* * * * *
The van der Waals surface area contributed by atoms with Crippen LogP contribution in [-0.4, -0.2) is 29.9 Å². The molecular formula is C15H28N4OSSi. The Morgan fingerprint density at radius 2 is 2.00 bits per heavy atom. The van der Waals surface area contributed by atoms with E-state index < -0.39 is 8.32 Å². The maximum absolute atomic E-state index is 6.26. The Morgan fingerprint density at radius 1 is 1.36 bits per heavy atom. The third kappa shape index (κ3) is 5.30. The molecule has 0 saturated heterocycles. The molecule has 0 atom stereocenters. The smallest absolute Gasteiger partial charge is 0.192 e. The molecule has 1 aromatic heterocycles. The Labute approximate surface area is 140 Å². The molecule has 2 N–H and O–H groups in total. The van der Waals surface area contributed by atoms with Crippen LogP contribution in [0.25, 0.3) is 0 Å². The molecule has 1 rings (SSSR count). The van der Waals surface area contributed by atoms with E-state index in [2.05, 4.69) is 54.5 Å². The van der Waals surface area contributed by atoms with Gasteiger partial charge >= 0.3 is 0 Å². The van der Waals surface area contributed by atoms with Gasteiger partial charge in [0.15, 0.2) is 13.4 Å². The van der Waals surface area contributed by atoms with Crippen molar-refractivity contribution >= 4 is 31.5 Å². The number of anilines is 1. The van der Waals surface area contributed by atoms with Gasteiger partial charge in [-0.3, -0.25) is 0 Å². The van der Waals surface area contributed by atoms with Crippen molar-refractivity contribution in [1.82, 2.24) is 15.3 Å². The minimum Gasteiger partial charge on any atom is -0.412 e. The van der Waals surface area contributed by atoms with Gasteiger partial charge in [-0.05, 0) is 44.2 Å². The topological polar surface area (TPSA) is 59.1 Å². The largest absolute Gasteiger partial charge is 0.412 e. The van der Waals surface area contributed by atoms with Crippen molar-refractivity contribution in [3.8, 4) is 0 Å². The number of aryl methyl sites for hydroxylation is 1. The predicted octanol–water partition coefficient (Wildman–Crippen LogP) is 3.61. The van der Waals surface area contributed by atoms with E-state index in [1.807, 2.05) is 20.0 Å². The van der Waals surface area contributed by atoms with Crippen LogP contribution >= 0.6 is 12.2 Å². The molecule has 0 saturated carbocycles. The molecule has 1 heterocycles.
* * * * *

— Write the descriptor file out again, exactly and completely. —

The van der Waals surface area contributed by atoms with Crippen LogP contribution in [-0.4, -0.2) is 29.9 Å². The molecular formula is C15H28N4OSSi. The Morgan fingerprint density at radius 2 is 2.00 bits per heavy atom. The van der Waals surface area contributed by atoms with E-state index < -0.39 is 8.32 Å². The maximum absolute atomic E-state index is 6.26. The Morgan fingerprint density at radius 1 is 1.36 bits per heavy atom. The third kappa shape index (κ3) is 5.30. The molecule has 0 saturated heterocycles. The molecule has 0 atom stereocenters. The smallest absolute Gasteiger partial charge is 0.192 e. The molecule has 1 aromatic heterocycles. The Labute approximate surface area is 140 Å². The molecule has 2 N–H and O–H groups in total. The van der Waals surface area contributed by atoms with Crippen LogP contribution in [0.25, 0.3) is 0 Å². The molecule has 1 rings (SSSR count). The van der Waals surface area contributed by atoms with E-state index in [2.05, 4.69) is 54.5 Å². The van der Waals surface area contributed by atoms with Gasteiger partial charge >= 0.3 is 0 Å². The van der Waals surface area contributed by atoms with Gasteiger partial charge in [0.15, 0.2) is 13.4 Å². The van der Waals surface area contributed by atoms with Crippen molar-refractivity contribution >= 4 is 31.5 Å². The number of anilines is 1. The van der Waals surface area contributed by atoms with Gasteiger partial charge in [-0.3, -0.25) is 0 Å². The van der Waals surface area contributed by atoms with Crippen molar-refractivity contribution in [1.82, 2.24) is 15.3 Å². The minimum Gasteiger partial charge on any atom is -0.412 e. The van der Waals surface area contributed by atoms with Gasteiger partial charge in [-0.05, 0) is 44.2 Å². The topological polar surface area (TPSA) is 59.1 Å². The largest absolute Gasteiger partial charge is 0.412 e. The van der Waals surface area contributed by atoms with Crippen molar-refractivity contribution in [3.8, 4) is 0 Å². The number of aryl methyl sites for hydroxylation is 1. The predicted octanol–water partition coefficient (Wildman–Crippen LogP) is 3.61. The van der Waals surface area contributed by atoms with E-state index in [1.807, 2.05) is 20.0 Å². The van der Waals surface area contributed by atoms with Crippen LogP contribution >= 0.6 is 12.2 Å². The molecule has 0 saturated carbocycles. The molecule has 1 heterocycles.